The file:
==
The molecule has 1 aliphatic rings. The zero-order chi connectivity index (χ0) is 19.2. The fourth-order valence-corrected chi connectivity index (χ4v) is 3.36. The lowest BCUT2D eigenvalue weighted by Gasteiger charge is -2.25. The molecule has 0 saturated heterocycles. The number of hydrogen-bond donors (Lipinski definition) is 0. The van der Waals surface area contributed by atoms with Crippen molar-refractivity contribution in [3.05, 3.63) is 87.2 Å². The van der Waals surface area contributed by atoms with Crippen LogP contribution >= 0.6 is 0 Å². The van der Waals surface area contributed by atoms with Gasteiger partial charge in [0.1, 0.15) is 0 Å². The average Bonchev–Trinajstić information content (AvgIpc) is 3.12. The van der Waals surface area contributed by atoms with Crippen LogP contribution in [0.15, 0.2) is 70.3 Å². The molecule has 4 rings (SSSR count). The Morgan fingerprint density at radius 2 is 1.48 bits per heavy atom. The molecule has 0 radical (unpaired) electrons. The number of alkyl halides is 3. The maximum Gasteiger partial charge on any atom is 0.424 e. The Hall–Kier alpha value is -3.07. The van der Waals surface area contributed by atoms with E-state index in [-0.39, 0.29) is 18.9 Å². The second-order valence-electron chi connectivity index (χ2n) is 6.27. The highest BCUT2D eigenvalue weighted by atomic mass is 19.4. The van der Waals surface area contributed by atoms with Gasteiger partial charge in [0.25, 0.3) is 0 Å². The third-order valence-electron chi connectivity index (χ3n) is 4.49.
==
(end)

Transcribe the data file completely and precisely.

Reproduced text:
The molecule has 1 aliphatic rings. The zero-order chi connectivity index (χ0) is 19.2. The fourth-order valence-corrected chi connectivity index (χ4v) is 3.36. The lowest BCUT2D eigenvalue weighted by Gasteiger charge is -2.25. The molecule has 0 saturated heterocycles. The number of hydrogen-bond donors (Lipinski definition) is 0. The van der Waals surface area contributed by atoms with Crippen molar-refractivity contribution in [3.05, 3.63) is 87.2 Å². The van der Waals surface area contributed by atoms with Crippen LogP contribution >= 0.6 is 0 Å². The van der Waals surface area contributed by atoms with Gasteiger partial charge in [0.1, 0.15) is 0 Å². The average Bonchev–Trinajstić information content (AvgIpc) is 3.12. The van der Waals surface area contributed by atoms with Crippen LogP contribution in [0.15, 0.2) is 70.3 Å². The molecule has 4 rings (SSSR count). The Morgan fingerprint density at radius 2 is 1.48 bits per heavy atom. The molecule has 0 radical (unpaired) electrons. The number of alkyl halides is 3. The maximum Gasteiger partial charge on any atom is 0.424 e. The Hall–Kier alpha value is -3.07. The van der Waals surface area contributed by atoms with E-state index in [-0.39, 0.29) is 18.9 Å². The second-order valence-electron chi connectivity index (χ2n) is 6.27. The highest BCUT2D eigenvalue weighted by atomic mass is 19.4. The van der Waals surface area contributed by atoms with Gasteiger partial charge in [0.25, 0.3) is 0 Å². The third-order valence-electron chi connectivity index (χ3n) is 4.49.